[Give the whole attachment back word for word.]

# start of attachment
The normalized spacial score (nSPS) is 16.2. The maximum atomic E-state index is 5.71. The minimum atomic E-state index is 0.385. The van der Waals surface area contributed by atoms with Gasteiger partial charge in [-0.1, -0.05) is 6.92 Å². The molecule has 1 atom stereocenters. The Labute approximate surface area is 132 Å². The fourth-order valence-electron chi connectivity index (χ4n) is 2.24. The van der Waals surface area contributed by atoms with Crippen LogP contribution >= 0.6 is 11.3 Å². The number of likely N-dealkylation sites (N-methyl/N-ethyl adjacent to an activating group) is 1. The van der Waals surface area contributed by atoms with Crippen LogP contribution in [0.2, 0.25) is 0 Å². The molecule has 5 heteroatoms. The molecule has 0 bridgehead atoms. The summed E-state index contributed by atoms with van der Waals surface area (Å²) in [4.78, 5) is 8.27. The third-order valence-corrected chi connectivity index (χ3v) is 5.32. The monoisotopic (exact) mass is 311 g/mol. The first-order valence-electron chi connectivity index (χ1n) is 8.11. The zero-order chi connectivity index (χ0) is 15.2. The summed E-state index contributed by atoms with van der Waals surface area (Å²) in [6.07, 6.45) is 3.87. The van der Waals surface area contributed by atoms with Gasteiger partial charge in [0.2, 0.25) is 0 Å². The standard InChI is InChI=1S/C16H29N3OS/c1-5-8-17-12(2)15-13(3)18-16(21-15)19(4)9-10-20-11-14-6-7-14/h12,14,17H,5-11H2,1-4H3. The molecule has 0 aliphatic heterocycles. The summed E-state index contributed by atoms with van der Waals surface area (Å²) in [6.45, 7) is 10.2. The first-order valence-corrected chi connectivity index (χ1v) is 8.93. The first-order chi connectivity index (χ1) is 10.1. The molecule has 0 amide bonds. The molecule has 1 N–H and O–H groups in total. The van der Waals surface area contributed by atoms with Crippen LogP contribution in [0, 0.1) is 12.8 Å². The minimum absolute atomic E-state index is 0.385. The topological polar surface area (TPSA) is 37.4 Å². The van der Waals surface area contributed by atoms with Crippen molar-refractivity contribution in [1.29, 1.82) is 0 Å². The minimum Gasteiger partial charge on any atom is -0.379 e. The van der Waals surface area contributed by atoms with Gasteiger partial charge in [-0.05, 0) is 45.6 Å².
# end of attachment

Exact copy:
The normalized spacial score (nSPS) is 16.2. The maximum atomic E-state index is 5.71. The minimum atomic E-state index is 0.385. The van der Waals surface area contributed by atoms with Gasteiger partial charge in [-0.1, -0.05) is 6.92 Å². The molecule has 1 atom stereocenters. The Labute approximate surface area is 132 Å². The fourth-order valence-electron chi connectivity index (χ4n) is 2.24. The van der Waals surface area contributed by atoms with Crippen LogP contribution >= 0.6 is 11.3 Å². The number of likely N-dealkylation sites (N-methyl/N-ethyl adjacent to an activating group) is 1. The van der Waals surface area contributed by atoms with Crippen LogP contribution in [0.2, 0.25) is 0 Å². The molecule has 5 heteroatoms. The molecule has 0 bridgehead atoms. The summed E-state index contributed by atoms with van der Waals surface area (Å²) in [4.78, 5) is 8.27. The third-order valence-corrected chi connectivity index (χ3v) is 5.32. The monoisotopic (exact) mass is 311 g/mol. The first-order valence-electron chi connectivity index (χ1n) is 8.11. The zero-order chi connectivity index (χ0) is 15.2. The summed E-state index contributed by atoms with van der Waals surface area (Å²) in [6.07, 6.45) is 3.87. The van der Waals surface area contributed by atoms with Gasteiger partial charge in [0.2, 0.25) is 0 Å². The standard InChI is InChI=1S/C16H29N3OS/c1-5-8-17-12(2)15-13(3)18-16(21-15)19(4)9-10-20-11-14-6-7-14/h12,14,17H,5-11H2,1-4H3. The molecule has 0 aliphatic heterocycles. The summed E-state index contributed by atoms with van der Waals surface area (Å²) in [6.45, 7) is 10.2. The first-order valence-corrected chi connectivity index (χ1v) is 8.93. The first-order chi connectivity index (χ1) is 10.1. The molecule has 0 amide bonds. The molecule has 1 N–H and O–H groups in total. The van der Waals surface area contributed by atoms with Crippen LogP contribution in [0, 0.1) is 12.8 Å². The minimum absolute atomic E-state index is 0.385. The topological polar surface area (TPSA) is 37.4 Å². The van der Waals surface area contributed by atoms with Crippen molar-refractivity contribution in [1.29, 1.82) is 0 Å². The minimum Gasteiger partial charge on any atom is -0.379 e. The van der Waals surface area contributed by atoms with Gasteiger partial charge in [-0.05, 0) is 45.6 Å².